Contact details: /+27 (0)21 650 2395

Prof. Roy Maartens – University of the Western Cape

1004“The SKA will be a wonderful instrument for cosmology,” says Prof. Maartens. It will reach deeper into space and further back in time than optical telescopes and provide the largest ever ‘moving map’ of the Universe. Maartens and the team of researchers working with him are developing the theoretical tools to interpret this moving map and to test our models of the Universe against the wealth of data in the map. This work involves a combination of physics theory, astronomy and statistics, and it relies on computers to deal with complex equations and huge amounts of data.

The sheer size of the SKA map of the Universe brings into play new effects from Einstein’s theory of general relativity. These new effects have only recently been discovered by cosmologists, and much work remains to be done to explore them. We need to understand the general relativity effects in order to use the SKA data as a probe of dark energy and other features of the Universe.

Different members of the team work on different aspects. The MSc, PhD students and postdoctoral researchers in the team share knowledge and help each other, and they interact with other researchers in the UWC Astrophysics Group ( The UWC group, which was set up by Prof. Catherine Cress in 2008 with support from the SA SKA project, includes experts on radio and optical astronomy, and on techniques for analysing observational data.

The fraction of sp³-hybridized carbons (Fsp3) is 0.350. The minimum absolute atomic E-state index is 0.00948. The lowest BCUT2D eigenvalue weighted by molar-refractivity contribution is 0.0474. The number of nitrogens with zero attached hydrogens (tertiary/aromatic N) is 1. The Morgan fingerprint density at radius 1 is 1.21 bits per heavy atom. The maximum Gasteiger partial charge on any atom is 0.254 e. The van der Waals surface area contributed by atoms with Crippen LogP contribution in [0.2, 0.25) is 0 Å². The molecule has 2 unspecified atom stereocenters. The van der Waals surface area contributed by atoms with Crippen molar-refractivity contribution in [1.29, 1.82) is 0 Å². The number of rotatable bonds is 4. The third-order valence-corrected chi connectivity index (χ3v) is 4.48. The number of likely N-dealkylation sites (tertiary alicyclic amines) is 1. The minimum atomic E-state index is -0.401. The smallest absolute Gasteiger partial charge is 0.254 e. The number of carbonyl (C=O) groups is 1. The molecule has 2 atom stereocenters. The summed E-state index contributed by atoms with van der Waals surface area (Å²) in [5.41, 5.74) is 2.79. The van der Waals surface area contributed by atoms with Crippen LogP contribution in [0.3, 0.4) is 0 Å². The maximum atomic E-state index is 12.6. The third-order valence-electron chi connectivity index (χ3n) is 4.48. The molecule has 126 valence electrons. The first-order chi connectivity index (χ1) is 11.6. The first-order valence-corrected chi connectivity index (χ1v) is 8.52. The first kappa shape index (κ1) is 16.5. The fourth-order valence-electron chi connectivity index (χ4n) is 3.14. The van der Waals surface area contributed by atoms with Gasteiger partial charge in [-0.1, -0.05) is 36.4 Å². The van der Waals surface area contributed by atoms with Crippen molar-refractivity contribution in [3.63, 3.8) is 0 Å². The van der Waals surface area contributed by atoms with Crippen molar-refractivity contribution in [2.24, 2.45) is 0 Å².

Contact details: / +27 (0)82 680 0294

Prof. Dirk de Villers – Stellenbosch University

Headed by Prof. Dirk de Villiers, the SARChI Chair in Antenna Systems for the SKA is hosted at the Department of Electrical and Electronic Engineering at Stellenbosch University. Prof. De Villiers, and his colleagues in the group, have many years’ experience in designing and developing microwave and RF systems for a variety of applications – including radio astronomy.

Given the unique challenges presented by radio telescope instruments, standard microwave design principles often fall short when designing for the very tight sensitivity and noise specifications over the bandwidth required by modern systems such as MeerKAT and the SKA.

The group at Stellenbosch thus performs research into antenna and related microwave and RF system design specifically for radio telescope applications.

This includes the development of advanced optimisation and modelling routines specifically tailored to the features of interest of a radio telescope.
They are working on designs of reflector feeds, array antennas and RFI monitoring and mitigation systems for the current version and future extensions of the SKA – as well as some other related instruments.

The work is done in collaboration with several leading astronomy instrumentation groups around the world, while skills developed in this group are widely transferrable into other fields of microwave and RF communication.

Contact details: / +27 (0)21 808 4011 /

SKA SA research chairs provide the backbone of the SKA SA academic infrastructure.